Principal component analyses (PCA) were performed using the frequencies of manually gated populations (Fig. 1C) to identify phenotype signatures that may segregate a specific clinical form. PCA suggests a shift towards an expanded compartment of TEFF and TEM during Chagas disease (Fig. 1D, upper panel). However, PCA does not clearly segregate the clinical forms of Chagas disease (Fig. 1D, lower panel). After defining the main CD4+ T cell compartments, we explored the expression of the remaining markers among these populations using an unsupervised analysis.

Unsupervised analysis of CD4+ T cells reveals the heterogeneity of memory T cell compartment

To further explore potential CD4+ T cell immunophenotypes, which were not captured by our manual analysis, we have performed an unsupervised clustering using the Self-Organizing Maps algorithm (FlowSOM) [25]. The TN population was topologically grouped in a specific branch of the MST (Fig. 2A, B) and most of these clusters were highly pure with a minor contamination of TCM and TEM (Fig. 2B, C right panel, blue). TREG were distributed along five clusters located in a terminal branch emerging from TCM and one cluster emerging from TN cells (Fig. 2B, C right panel, salmon). These clusters were composed mainly of TREG with a minor contamination of TEM and TCM. Clusters mainly composed of TCM also had significant proportions of TEM and were distributed along two branches near to TN and TREG (Fig. 2B, C right panel, brown). Clusters mainly composed of TEM were grouped in one branch with most of the clusters with a minor proportion of TEFF and TCM (Fig. 2B, C right panel, turquoise). TEFF were mostly concentrated in cluster 9 but were also represented in clusters topologically located among TN and TEM (Fig. 2A, B, C right panel, pink).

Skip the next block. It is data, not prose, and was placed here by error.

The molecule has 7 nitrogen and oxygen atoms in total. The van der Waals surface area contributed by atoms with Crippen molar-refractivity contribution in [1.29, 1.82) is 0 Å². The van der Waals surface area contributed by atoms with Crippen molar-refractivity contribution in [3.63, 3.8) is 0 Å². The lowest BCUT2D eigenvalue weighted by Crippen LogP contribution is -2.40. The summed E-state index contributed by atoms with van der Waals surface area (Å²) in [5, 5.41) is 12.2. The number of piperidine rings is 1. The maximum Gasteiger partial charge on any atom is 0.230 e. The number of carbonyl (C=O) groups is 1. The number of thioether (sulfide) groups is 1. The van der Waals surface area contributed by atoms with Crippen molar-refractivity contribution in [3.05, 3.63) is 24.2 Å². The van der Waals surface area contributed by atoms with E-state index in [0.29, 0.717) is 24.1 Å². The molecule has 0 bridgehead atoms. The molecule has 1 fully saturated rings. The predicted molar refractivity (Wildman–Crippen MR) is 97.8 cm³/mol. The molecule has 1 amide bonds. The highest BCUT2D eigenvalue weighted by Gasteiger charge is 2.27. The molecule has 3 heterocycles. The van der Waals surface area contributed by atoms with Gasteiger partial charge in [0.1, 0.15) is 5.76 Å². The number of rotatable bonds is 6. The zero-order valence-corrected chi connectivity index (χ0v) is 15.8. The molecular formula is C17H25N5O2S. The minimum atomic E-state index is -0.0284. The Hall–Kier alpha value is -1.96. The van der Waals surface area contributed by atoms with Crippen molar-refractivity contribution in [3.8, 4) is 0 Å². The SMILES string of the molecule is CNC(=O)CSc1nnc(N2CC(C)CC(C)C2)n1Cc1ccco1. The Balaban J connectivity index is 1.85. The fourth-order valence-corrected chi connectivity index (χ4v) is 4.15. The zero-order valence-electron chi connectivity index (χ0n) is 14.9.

Fig. 2
figure 2